President-Elect’s Column: Will Social Distancing Change Our Perception of Screens?

Christopher J. Ferguson

Christopher J. Ferguson

Christopher J. Ferguson
cjfergus@stetson.edu

We are all facing crazy uncertain times. Our specific circumstances may be different … perhaps working from home, trying to manage restless and cranky kids stuck with virtual schools while maintaining some sense of sanity. Or perhaps more critically, worrying where the rent or money for food will come from or dealing with illness in our families or ourselves. We can only hope this moment will pass us by as quickly as possible.

As media psychologists, we know that media has become more important than ever for many people. News media is a source of information on the course of the illness, though perhaps there’s such a thing as becoming too obsessive over the news when it’s mostly bad. Screens also have demonstrated their utility in keeping people socially engaged and giving them a sense of control over fictional universes when control over our real life has palpably decreased.

For decades, policymakers, advocates, and some scholars have terrorized parents over the supposed evils of screens. As with most things, screens are healthy when balanced with other needs and responsibilities. Until recently, though, screens were described almost as if they were poison with toxic doses if certain arbitrary limits were exceeded (e.g. Bowles, 2016). Things have slowly changed over the last decade but, perhaps, not fast enough.

In 2016, the American Academy of Pediatrics (AAP, 2016) dropped maximum screen times for most kids (the notorious “2 hours a day” limit), which was good. The 2-hour rule was unrealistic and not based in good evidence. The AAP still maintains limits for younger kids, but even these are controversial given lack of clear empirical evidence for them and are widely ignored. They likely do little more than to foster guilt in parents who can’t live up to unrealistic standards.

This year the American Psychological Association (APA) took a baby step toward rationality in finally acknowledging clearly that action video games can’t be linked to criminal violence (see Ferguson, 2020). The APA remains stubborn in linking action games to milder aggression (which they don’t define) despite increasing evidence that such links don’t exist. I am proud of our Division 46 for taking a leadership role on this issue, writing an open letter (see Committee Reports, this issue) to the APA Council expressing concern that the APA’s position on games and aggression misrepresent the research literature. As evidence continues to accumulate that the APA’s position on aggression is wrong, hopefully, they’ll reconsider more fully.

Despite all the historical fearmongering over screens, the isolation of social distancing will inevitably bring many to reconsider their relationship with screens. The appeal of screens, aside from being fun, always had to do with getting needs met that were difficult to get met in real life. These include social needs, those related to autonomy and control and competence, the classic needs of Self-Determination Theory.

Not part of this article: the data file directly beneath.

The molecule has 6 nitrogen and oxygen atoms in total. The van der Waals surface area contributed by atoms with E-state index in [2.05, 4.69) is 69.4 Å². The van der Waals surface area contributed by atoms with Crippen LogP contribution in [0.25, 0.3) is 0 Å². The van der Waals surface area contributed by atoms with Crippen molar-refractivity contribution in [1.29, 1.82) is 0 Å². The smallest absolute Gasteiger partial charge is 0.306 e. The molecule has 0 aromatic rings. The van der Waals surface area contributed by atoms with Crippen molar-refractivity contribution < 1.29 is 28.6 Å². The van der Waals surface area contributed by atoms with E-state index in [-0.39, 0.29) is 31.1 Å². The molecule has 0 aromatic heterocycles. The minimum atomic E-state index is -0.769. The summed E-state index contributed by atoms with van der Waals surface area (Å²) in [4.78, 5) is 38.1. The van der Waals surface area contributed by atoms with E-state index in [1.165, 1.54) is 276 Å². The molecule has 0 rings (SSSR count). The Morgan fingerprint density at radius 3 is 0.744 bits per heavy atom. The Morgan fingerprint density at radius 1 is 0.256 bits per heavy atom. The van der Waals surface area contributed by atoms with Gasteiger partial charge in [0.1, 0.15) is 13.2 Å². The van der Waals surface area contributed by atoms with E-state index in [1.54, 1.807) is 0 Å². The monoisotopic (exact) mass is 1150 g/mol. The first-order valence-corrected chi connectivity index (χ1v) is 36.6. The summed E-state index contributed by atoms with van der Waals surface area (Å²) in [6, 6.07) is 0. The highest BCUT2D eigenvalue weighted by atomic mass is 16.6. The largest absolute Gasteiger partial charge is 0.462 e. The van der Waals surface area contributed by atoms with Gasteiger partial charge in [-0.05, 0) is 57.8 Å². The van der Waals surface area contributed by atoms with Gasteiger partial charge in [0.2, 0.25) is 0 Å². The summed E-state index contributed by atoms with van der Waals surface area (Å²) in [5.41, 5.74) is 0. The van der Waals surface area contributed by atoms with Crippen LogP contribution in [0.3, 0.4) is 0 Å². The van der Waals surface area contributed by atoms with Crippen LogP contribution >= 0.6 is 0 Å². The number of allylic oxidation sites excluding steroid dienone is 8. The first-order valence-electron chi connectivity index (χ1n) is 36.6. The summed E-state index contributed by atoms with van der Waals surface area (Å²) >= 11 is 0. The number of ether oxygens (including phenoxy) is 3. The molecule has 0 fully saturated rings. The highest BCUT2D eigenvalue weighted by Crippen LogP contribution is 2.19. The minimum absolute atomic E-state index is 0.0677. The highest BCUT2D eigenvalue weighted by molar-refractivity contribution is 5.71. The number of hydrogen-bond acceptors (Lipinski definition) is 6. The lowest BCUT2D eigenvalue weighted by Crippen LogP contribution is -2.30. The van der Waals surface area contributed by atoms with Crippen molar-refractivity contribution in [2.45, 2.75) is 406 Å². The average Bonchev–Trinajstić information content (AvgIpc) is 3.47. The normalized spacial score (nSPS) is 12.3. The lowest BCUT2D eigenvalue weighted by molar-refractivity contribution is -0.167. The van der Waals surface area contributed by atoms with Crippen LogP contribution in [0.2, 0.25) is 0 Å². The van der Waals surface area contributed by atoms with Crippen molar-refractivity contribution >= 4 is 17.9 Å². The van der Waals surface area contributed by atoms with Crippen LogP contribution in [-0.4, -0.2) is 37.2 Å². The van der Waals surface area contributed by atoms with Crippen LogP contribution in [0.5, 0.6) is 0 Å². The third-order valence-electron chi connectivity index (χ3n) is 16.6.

At present, it’s simply difficult to get any social needs met other than through screens. Indeed, overdoing with restricting screens at this time could do more harm than good. Both us and our kids need screens to stay in touch, maintain relationships, and connect with others. This may be particularly true for youth who are developmentally pulling away from parents and need to socialize with peers.

Screens can also help us with a sense of control. Most of us are going to experience some degree of feeling like events are beyond our control. The social order has drastically changed … we can’t even be sure if we’ll be able to buy toilet paper! In video games, we can occupy a fictional world and our decisions within that fiction can have a real impact on the game setting and other characters. The videogames can give us an outlet where we can feel as if we have some control while world events slip beyond our grasp. And we should not diminish the ability of fun games to distract us from our woes. Escapism isn’t necessarily a bad thing.

Naturally, even now, screen use should be balanced with other things. We should try to get regular exercise, get adequate sleep, and meet our work/school requirements. Beyond that, we can largely relax when it comes to screen use for ourselves and our kids. If screens can keep us away from the virus and reasonably sane, then they are a powerful force for good.

References

American Academy of Pediatrics. (2016). American Academy of Pediatrics announces new recommendations for children’s media use. Retrieved from: https://www.aap.org/en-us/about-the-aap/aap-press-room/Pages/American-Academy-of-Pediatrics-Announces-New-Recommendations-for-Childrens-Media-Use.aspx

Bowles, N. (2018). A dark consensus about screens and kids begins to emerge in Silicon Valley. New York Times. Retrieved from: https://www.nytimes.com/2018/10/26/style/phones-children-silicon-valley.html

Ferguson, C. J. (2020). The American Psychological Association keeps getting the science of video games wrong. Arc Digital. Retrieved from: https://arcdigital.media/the-american-psychological-association-keeps-getting-the-science-of-video-games-wrong-b1539971fbd

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